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Family reunited

The Democratic Republic of Congo has been wracked with conflict since the 1990s, with over 3 million killed. Mrs T was a member of a dissident political organisation in DRC. In 2003, she was detained by DRC authorities and subject to horrific torture. In 2004, she fled to the UK and sought asylum. Asylum was refused as her account was considered inconsistent. JCWI obtained medical evidence to show PTSD and trauma had affected her memory, and she was granted asylum in 2008.
Throughout her asylum claims, Mrs T repeatedly and continually mentioned her family in DRC. She had lost contact with her children after being detained in 2003. In 2008, through the British Red Cross, she finally traced her children, who had found shelter in a church in DRC. Intent on reuniting with her children, her limited resources and the conflict in DRC meant she could only reunite with one of them, BT, in 2011. Four years later LM, BT’s twin brother, was refused refugee family reunion because the Home Office didn’t accept he was Mrs T’s son. Their relationship was proven by a DNA test. Meanwhile, Mrs T was diagnosed with Stage 4 cancer.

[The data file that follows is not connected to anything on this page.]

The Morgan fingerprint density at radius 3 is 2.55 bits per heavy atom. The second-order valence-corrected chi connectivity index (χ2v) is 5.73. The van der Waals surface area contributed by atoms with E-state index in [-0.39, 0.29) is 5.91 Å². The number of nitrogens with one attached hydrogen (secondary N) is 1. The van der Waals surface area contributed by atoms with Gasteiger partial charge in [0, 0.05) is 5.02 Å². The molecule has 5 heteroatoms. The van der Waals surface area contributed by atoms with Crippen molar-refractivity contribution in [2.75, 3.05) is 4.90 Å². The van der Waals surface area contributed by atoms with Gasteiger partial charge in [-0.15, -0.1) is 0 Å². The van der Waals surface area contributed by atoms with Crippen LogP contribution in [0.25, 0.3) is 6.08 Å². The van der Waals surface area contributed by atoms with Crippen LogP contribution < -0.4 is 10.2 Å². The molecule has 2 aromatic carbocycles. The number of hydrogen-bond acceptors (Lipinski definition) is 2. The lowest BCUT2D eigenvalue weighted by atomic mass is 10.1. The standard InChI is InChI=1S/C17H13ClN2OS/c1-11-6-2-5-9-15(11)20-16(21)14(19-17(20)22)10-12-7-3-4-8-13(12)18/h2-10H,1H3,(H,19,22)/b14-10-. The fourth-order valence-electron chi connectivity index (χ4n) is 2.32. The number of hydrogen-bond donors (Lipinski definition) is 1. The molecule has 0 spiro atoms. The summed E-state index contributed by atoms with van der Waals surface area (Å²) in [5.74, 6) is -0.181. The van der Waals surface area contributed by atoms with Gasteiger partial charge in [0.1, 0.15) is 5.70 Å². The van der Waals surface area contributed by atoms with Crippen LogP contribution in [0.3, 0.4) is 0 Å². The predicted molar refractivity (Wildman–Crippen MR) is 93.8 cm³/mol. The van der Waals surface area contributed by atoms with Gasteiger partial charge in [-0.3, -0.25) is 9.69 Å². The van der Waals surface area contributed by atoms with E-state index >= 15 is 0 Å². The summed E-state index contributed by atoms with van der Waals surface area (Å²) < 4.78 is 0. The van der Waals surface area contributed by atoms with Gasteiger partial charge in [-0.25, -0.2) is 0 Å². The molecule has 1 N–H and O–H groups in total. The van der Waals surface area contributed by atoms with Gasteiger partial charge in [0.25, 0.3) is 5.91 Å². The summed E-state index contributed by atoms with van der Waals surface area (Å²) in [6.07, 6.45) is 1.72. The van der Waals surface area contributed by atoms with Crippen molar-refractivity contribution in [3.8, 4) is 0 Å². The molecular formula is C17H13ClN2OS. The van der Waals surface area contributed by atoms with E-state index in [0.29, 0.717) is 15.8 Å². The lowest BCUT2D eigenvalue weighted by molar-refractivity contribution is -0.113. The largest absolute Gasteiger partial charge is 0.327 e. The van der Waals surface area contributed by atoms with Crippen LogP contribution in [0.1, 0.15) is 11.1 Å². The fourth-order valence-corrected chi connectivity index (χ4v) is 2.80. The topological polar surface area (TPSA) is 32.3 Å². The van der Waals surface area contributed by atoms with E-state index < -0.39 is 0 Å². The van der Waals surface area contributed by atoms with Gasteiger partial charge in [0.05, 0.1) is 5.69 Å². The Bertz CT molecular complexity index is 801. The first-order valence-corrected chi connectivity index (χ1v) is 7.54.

The Home Office continued to argue that LM had an independent life in DRC and could maintain his relationship with his mum and sister through the internet and telephone. We argued that living on a church floor, desperate to be reunited with his family, was certainly not an independent life.
The Tribunal allowed the appeal, and directed that the Home Office grant entry clearance to LM. Finally, after 12 years, Mrs T is about to be reunited with her child.

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